WASHINGTON: In the final days leading to US midterm elections on November 7, a diverse assortment of trade associations, nonprofit groups, and other organizations were either winding down or ramping up last-minute get-out-the-vote (GOTV) campaigns to get voters to the polls.
The techniques they're using - whether they be online viral marketing campaigns or old-fashioned door-to-door canvassing and phone calls, or some combination thereof - will be a subject of considerable post-mortem analysis, political observers said, as all those involved in campaigning during this election cycle are laying down strategies for the even grander prize to be won in 2008.
Along with widely reported projects like the Republican National Committee's "72-Hour Task Force" or the Democratic National Committee's monthlong "50-State Turnout" campaign, other GOTV efforts have included the AFL-CIO "Final Four" project, in which 100,000 union volunteers between Saturday and Tuesday in a number of states were set to visit at home or work and call as many "drop-off" voters as possible - union members who voted in 2004, but not in 2002's midterms.
Smaller-scale, local efforts include campaigns within school systems to inform kids about the elections and essentially get them to lobby their parents to vote on Tuesday. In the Detroit area, the Arab Community Center for Economic and Social Services, along with putting up 2,700 GOTV posters around town, is also distributing leaflets to elementary school children that they can take home to parents.
Reflecting the widespread embrace of online video and viral marketing techniques in GOTV campaigns, the New York City school system on Friday planned to show its students an animated movie produced by BrainPOP called Take your parents to vote, which features cartoons of school chancellor Joel Klein and hip-hop producer Russell Simmons. The idea is that "kids would understand the importance of voting and go home and remind their parents." said BrainPOP founder Dr. Avraham Kadar.
Of course, many GOTV efforts go back months. The US Chamber of Commerce has been providing template Web sites for its members to customize with information about local candidates and their stances on various issues. In addition, GOTV efforts this year have often involved a campaign technique called "micro-targeting." With this, election campaign groups merge voter databases with consumer databases to more precisely identify specific types of voters: Hispanic women aged 25 to 34, for instance, or the drop-off union voters AFL-CIO covets.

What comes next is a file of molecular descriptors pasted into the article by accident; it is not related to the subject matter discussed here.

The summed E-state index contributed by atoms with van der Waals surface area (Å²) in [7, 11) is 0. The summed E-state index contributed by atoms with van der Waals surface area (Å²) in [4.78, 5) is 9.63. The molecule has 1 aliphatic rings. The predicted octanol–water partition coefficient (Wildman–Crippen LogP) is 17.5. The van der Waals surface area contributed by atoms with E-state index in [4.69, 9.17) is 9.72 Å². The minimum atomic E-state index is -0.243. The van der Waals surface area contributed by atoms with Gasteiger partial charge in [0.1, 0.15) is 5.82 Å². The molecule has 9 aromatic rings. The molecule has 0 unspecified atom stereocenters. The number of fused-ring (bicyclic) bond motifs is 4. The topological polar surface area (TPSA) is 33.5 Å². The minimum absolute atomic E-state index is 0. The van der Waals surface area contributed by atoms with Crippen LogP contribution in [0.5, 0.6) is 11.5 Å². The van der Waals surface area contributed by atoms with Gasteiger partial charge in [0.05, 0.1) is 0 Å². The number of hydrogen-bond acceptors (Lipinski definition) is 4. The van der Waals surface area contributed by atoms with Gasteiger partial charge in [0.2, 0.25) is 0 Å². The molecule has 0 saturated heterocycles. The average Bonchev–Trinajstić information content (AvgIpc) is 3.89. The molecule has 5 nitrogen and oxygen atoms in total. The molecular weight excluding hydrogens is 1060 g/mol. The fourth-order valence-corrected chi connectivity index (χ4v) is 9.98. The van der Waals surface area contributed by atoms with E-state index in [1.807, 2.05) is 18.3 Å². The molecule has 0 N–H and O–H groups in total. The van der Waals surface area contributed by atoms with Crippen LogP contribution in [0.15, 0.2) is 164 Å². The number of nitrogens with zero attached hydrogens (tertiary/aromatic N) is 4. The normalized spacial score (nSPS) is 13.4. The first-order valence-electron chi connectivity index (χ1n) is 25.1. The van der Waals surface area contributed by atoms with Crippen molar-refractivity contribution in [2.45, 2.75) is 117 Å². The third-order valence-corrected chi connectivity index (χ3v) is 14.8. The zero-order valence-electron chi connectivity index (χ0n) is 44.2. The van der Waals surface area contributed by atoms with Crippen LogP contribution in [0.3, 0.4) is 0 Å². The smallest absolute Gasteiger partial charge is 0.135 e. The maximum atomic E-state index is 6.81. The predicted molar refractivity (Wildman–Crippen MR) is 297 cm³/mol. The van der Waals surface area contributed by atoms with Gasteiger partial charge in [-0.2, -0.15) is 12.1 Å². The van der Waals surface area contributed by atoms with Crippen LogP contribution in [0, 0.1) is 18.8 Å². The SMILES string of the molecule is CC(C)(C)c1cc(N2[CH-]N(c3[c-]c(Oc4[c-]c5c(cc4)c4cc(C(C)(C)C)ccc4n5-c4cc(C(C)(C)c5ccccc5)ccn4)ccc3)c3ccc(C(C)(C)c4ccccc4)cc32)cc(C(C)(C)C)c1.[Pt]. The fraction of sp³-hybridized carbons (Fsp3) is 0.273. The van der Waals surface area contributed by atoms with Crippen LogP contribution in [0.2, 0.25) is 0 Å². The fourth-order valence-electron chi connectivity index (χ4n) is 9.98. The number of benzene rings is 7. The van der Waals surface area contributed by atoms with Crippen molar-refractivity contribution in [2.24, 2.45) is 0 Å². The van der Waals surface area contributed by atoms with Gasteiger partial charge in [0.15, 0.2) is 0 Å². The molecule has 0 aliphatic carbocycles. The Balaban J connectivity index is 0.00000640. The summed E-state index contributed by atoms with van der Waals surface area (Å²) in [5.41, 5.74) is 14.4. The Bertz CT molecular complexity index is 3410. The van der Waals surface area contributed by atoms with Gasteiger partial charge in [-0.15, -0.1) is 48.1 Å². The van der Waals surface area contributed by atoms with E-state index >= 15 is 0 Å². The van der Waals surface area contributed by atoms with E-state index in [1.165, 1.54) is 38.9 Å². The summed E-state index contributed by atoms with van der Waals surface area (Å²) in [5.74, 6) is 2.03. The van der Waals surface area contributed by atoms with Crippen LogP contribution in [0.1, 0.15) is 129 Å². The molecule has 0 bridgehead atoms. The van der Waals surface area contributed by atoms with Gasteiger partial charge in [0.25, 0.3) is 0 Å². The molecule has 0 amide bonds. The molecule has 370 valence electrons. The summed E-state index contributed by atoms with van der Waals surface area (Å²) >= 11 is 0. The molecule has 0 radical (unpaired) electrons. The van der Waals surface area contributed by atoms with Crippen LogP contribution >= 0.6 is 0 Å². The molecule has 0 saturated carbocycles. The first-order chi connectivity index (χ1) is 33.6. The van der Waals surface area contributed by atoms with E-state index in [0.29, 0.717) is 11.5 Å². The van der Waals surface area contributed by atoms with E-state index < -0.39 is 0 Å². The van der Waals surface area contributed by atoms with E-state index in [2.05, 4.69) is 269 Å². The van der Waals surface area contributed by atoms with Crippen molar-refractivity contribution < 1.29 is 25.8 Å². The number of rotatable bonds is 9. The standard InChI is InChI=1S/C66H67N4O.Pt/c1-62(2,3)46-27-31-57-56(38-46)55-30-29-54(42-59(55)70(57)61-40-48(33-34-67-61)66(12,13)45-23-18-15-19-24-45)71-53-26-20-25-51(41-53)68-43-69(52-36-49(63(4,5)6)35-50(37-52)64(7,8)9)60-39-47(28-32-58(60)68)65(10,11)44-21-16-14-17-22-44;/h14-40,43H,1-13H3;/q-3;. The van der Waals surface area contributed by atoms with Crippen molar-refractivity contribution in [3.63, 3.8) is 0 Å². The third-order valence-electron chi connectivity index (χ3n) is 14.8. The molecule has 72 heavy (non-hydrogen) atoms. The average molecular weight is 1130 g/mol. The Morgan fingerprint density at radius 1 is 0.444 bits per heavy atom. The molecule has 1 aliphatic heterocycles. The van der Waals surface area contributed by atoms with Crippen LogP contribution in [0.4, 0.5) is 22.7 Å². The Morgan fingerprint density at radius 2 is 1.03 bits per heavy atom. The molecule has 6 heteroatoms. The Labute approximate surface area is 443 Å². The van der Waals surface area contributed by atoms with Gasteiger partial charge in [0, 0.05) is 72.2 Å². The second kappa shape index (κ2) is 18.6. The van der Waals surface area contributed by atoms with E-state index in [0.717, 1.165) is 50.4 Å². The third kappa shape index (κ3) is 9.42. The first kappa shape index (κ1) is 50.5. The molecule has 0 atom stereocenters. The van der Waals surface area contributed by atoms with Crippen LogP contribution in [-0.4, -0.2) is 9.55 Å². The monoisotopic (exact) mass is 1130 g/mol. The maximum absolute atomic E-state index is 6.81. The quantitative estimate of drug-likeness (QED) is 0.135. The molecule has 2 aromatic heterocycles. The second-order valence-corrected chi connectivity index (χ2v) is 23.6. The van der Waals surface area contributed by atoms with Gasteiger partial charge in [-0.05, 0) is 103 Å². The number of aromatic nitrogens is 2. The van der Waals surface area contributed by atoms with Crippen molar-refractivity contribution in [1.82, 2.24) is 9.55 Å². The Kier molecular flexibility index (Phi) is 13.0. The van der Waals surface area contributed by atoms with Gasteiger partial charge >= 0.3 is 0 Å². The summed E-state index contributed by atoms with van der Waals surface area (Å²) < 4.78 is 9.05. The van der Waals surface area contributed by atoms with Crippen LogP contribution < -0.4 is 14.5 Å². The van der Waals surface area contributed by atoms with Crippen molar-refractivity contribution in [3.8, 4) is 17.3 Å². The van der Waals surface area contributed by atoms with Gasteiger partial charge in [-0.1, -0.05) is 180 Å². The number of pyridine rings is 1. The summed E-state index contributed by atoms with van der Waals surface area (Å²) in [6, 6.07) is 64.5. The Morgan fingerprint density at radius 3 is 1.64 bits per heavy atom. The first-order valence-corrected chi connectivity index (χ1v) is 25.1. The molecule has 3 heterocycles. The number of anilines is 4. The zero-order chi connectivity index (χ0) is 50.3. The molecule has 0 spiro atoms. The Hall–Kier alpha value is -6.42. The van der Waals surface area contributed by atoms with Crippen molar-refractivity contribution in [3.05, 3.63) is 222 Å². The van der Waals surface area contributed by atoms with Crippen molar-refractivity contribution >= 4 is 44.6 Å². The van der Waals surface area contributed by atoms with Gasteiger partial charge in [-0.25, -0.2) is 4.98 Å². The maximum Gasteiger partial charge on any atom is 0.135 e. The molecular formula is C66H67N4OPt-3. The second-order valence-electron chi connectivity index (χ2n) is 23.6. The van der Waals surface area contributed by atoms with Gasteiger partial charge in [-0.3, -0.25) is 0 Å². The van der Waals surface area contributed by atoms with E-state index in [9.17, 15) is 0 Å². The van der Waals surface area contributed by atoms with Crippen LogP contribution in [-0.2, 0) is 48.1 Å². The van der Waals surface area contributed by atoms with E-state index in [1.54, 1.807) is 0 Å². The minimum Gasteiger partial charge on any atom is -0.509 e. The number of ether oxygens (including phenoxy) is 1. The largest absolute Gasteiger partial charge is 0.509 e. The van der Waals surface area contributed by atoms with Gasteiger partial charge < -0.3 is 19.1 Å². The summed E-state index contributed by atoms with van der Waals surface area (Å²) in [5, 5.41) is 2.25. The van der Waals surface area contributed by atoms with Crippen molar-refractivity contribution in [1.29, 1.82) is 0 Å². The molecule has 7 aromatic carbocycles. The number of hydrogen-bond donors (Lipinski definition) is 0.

In the past, micro-targeting has been the purview almost exclusively of the national Republican and Democratic campaign organizations because of its expense and complexity, but "the economies of scale have come down so that some outside groups are able to do it, too," said Chad Mitchell, Chamber of Commerce executive director of grassroots and advocacy.
But the growing availability of micro-targeting, which is not an exact science, also poses a threat to campaigns, noted Jamie McKown, professor of government and policy at the College of the Atlantic. Federal election rules generally prohibit coordination among organizations running GOTV campaigns, creating the danger of one individual receiving calls from multiple organizations.
"You may be candidate Y and call John Smith about gun rights, but not gay rights, but another group [supporting your candidacy] calls about gay rights, and then you lose that voter" through conflicting messages, McKown said. "You don't want to duplicate [efforts or put] out mixed messages."
Also a likely subject of post-election discussion is the effectiveness of Internet-related campaigns compared with old-fashioned door-to-door canvassing and phone calling. Dittus Communications president and CEO Gloria Dittus said successful GOTV has always hinged on personal connections, so an Internet-savvy person actively participating in a blogger community may value the opinions of others in that community as much as that of friends or family.
"But if you're just monitoring it for information's sake and aren't a part of it, then the jury's out," Dittus said.
Whatever the outcome, expect campaigners to tout their success and overlook their failures, she said: "There will be a lot of revisionist talk."